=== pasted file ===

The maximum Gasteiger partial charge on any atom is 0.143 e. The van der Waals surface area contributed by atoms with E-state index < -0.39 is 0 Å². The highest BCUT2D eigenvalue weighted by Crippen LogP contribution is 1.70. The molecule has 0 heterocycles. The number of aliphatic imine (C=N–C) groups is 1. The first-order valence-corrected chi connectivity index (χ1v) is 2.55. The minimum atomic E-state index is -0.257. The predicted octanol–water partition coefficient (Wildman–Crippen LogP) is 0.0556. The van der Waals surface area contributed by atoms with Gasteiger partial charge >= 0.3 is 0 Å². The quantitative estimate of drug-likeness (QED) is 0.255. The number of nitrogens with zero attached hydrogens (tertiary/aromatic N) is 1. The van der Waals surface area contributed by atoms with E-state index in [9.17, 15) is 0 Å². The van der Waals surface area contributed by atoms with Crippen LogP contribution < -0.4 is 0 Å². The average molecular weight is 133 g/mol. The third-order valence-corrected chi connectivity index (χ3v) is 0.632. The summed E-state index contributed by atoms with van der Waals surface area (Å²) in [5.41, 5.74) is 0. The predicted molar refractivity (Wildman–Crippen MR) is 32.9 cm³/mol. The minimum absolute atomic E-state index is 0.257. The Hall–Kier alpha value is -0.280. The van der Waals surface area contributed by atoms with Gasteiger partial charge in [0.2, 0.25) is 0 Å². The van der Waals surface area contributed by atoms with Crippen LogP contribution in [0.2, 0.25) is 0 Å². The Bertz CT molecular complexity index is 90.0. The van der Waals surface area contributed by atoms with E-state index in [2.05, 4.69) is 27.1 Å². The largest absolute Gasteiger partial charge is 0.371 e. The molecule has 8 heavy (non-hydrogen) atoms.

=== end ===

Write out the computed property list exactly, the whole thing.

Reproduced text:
The maximum Gasteiger partial charge on any atom is 0.143 e. The van der Waals surface area contributed by atoms with E-state index < -0.39 is 0 Å². The highest BCUT2D eigenvalue weighted by Crippen LogP contribution is 1.70. The molecule has 0 heterocycles. The number of aliphatic imine (C=N–C) groups is 1. The first-order valence-corrected chi connectivity index (χ1v) is 2.55. The minimum atomic E-state index is -0.257. The predicted octanol–water partition coefficient (Wildman–Crippen LogP) is 0.0556. The van der Waals surface area contributed by atoms with Gasteiger partial charge >= 0.3 is 0 Å². The quantitative estimate of drug-likeness (QED) is 0.255. The number of nitrogens with zero attached hydrogens (tertiary/aromatic N) is 1. The van der Waals surface area contributed by atoms with E-state index in [9.17, 15) is 0 Å². The van der Waals surface area contributed by atoms with Crippen LogP contribution < -0.4 is 0 Å². The average molecular weight is 133 g/mol. The third-order valence-corrected chi connectivity index (χ3v) is 0.632. The summed E-state index contributed by atoms with van der Waals surface area (Å²) in [5.41, 5.74) is 0. The predicted molar refractivity (Wildman–Crippen MR) is 32.9 cm³/mol. The minimum absolute atomic E-state index is 0.257. The Hall–Kier alpha value is -0.280. The van der Waals surface area contributed by atoms with Gasteiger partial charge in [0.2, 0.25) is 0 Å². The van der Waals surface area contributed by atoms with Crippen LogP contribution in [0.2, 0.25) is 0 Å². The Bertz CT molecular complexity index is 90.0. The van der Waals surface area contributed by atoms with E-state index in [2.05, 4.69) is 27.1 Å². The largest absolute Gasteiger partial charge is 0.371 e. The molecule has 8 heavy (non-hydrogen) atoms.